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whose acts are all regal, graceful, and pleasant as roses, we must thank God that such things can be and are, and not turn sourly on the angel, and say,

Crump is a better man with his grunting resistance to all his native devils.'

Not less conspicuous is the preponderance of nature over will in all practical life. There is less intention in history than we ascribe to it. We im- . pute deep-laid, far-sighted plans to Cæsar and Napoleon ; but the best of their power was in nature, not in them. Men of an extraordinary success, in their honest moments, have always sung, Not unto us, not unto us.' According to the faith of their times, they have built altars to Fortune, or to Destiny, or to St. Julian. Their success lay in their parallelism to the course of thought, which found in them an unobstructed channel ; and the wonders of which they were the visible conductors seemed to the eye their deed. Did the wires generate the galvanism ? It is even true that there was less in them on which they could reflect, than in another; as the virtue of a pipe is to be smooth and hollow. That which externally seemed will and immovableness was willingness and self-annihilation. Could Shakspeare give a theory of Shakspeare ? Could ever a man of prodigious mathematical genius convey to others any insight into his methods ? If he could communicate that secret, it would instantly

lose its exaggerated value, blending with the daylight and the vital energy the power to stand and

to go.

The lesson is forcibly taught by these observations, that our life might be much easier and simpler than we make it ; that the world might be a happier place than it is ; that there is no need of struggles, convulsions, and despairs, of the wringing of the hands and the gnashing of the teeth ; that we miscreate our own evils. We interfere with the optimism of nature ; for, whenever we get this vantageground of the past, or of a wiser mind in the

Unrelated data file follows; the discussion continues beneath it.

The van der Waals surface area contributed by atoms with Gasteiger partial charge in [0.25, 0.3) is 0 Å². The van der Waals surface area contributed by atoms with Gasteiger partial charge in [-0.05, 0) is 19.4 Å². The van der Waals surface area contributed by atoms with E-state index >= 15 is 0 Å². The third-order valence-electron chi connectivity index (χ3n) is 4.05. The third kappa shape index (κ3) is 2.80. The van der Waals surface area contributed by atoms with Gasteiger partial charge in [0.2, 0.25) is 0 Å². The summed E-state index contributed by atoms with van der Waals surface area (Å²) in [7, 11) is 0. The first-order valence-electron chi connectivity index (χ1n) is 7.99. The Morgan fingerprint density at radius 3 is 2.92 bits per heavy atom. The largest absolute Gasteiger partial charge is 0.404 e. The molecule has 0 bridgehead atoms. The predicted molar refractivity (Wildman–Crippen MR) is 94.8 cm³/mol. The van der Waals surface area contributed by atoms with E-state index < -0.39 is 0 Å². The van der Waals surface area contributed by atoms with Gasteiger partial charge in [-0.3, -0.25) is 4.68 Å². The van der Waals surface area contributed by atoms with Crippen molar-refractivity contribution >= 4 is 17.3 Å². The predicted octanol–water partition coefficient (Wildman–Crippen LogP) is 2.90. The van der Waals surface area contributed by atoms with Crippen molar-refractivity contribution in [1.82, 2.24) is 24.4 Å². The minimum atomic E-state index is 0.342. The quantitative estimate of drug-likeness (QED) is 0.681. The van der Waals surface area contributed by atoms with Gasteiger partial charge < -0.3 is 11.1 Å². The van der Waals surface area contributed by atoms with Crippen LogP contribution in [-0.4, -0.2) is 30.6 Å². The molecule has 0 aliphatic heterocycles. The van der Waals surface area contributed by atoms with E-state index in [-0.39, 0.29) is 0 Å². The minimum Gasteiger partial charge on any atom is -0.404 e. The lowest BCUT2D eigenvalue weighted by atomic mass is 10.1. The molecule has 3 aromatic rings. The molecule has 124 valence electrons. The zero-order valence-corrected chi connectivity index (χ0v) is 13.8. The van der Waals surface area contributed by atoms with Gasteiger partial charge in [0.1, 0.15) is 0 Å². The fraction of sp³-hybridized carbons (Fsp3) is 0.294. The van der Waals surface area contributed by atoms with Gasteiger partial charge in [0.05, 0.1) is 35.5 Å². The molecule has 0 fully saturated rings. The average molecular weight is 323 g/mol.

present, we are able to discern that we are begirt with laws which execute themselves.

The face of external nature teaches the same lesson. Nature will not have us fret and fume. She does not like our benevolence or our learning much better than she likes our frauds and wars. When we come out of the caucus, or the bank, or the Abolition-convention, or the Temperance-meeting, or the Transcendental club, into the fields and woods, she says to us, “So hot ? my little Sir.'

We are full of mechanical actions. We must needs intermeddle, and have things in our own way, until the sacrifices and virtues of society are odious. Love should make joy ; but our benevolence is un

r happy. Our Sunday-schools, and churches, and pauper-societies are yokes to the neck. We pain ourselves to please nobody. There are natural ways of arriving at the same ends at which these aim, but do not arrive. Why should all virtue work in one and the same way? Why should all give dollars? It is very inconvenient to us country folk, and we do not think any good will come of it. We have not dollars ; merchants have ; let them give them. Farmers will give corn ; poets will sing ; women will sew; laborers will lend a hand ; the children will bring flowers. And why drag this dead weight of a Sunday-school over the whole Christendom? It is natural and beautiful that childhood should inquire, and maturity should teach ; but it is time enough to answer questions when they are asked. Do not shut up the young people against their will in a pew, and force the children to ask them questions for an hour against their will.